French courts seem to be looking after the best interest of their children when a judge ruled that a couple could not name their child 'Nutella.'
According to French media, the court rejected the decision of a couple that wanted to name their child after the popular brand of chocolate hazelnut spread. The child, who was born in Valenciennes on September 24, was renamed by the court 'Ella' stating that 'Nutella' name would not be in the interest of the child, the New York Post reports.
According to a report from the French daily La Voix du Nord, "the name 'Nutella' given to the child is the trade name of a spread" and that "it is contrary to the child's interest to be wearing a name like that can only lead to teasing or disparaging thoughts."
French parents can choose whichever first name they please, unless officials decide otherwise.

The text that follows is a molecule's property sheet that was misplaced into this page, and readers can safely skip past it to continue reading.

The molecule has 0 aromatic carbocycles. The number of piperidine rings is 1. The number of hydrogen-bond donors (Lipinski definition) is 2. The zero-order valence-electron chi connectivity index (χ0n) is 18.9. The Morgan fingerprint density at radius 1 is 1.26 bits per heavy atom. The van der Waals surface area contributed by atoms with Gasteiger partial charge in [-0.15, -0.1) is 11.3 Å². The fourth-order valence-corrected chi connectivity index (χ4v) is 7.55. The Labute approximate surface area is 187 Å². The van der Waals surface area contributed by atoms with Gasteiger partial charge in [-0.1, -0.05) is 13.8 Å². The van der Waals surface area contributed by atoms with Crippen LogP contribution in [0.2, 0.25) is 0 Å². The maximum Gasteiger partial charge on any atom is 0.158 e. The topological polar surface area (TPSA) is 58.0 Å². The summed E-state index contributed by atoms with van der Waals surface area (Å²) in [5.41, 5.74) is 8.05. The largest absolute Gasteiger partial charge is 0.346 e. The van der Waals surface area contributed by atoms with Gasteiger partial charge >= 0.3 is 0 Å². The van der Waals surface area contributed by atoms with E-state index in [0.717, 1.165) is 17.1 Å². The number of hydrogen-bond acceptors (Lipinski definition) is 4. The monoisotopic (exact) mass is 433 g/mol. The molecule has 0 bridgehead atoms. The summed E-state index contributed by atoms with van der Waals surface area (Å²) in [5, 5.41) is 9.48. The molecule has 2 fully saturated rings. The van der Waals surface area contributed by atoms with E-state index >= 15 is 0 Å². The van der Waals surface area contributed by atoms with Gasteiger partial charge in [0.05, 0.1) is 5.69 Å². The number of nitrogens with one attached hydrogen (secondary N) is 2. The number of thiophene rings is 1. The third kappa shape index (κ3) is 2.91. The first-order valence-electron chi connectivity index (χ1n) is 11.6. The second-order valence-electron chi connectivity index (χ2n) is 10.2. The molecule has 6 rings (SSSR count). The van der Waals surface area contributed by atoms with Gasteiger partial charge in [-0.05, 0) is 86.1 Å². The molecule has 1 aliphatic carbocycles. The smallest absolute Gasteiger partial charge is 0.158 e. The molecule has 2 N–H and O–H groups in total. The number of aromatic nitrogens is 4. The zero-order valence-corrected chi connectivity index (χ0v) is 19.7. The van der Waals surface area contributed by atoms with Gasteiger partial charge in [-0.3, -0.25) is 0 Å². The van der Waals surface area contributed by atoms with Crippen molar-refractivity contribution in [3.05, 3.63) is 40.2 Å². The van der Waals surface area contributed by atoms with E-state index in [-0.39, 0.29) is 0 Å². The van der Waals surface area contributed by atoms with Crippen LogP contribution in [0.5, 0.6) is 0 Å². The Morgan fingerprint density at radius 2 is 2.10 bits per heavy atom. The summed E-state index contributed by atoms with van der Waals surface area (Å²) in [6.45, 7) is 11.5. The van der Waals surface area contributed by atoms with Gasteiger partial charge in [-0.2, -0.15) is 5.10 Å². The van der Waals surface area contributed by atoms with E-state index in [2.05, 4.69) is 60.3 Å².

Registrars in France usually check the newborn's name. If they think that the name is contrary to the interests of the child, they will contact a prosecutor. A family court then can rename the child. New York Post reports.
According to Washington Post, the French adopted a law in limiting names acceptable for new parents since 1993 — the list of names relied heavily on Francophone versions of the names of Catholic saints.
Another case was also presided over when a couple tried to name their child "Fraise" or strawberry which they deemed could also have a negative impact on the child since the word is part of an idiomatic French phrase, "ramene ta fraise", translating to "get over here." Similar to Ella, the child intended to be Fraise is now called "Fraisine."
According to Washington Post, France is not the only country that restricts parents in naming their child to whatever they prefer. In New Zealand, parents are not allowed to name their kid "Number 16 Bus Shelter," "Brfxxccxxmnpcccclllmmnprxvclmnckssqlbb11116," "Bishop" or "Mafia No Fear," among other banned first names. In Iceland, Spain and Germany, baby names must indicate the gender of the child. Sweden has blocked the names "Metallica," "Superman," "Veranda," "Ikea" and "Elvis"; and Japanese parents can't name a child "Akuma" ("devil").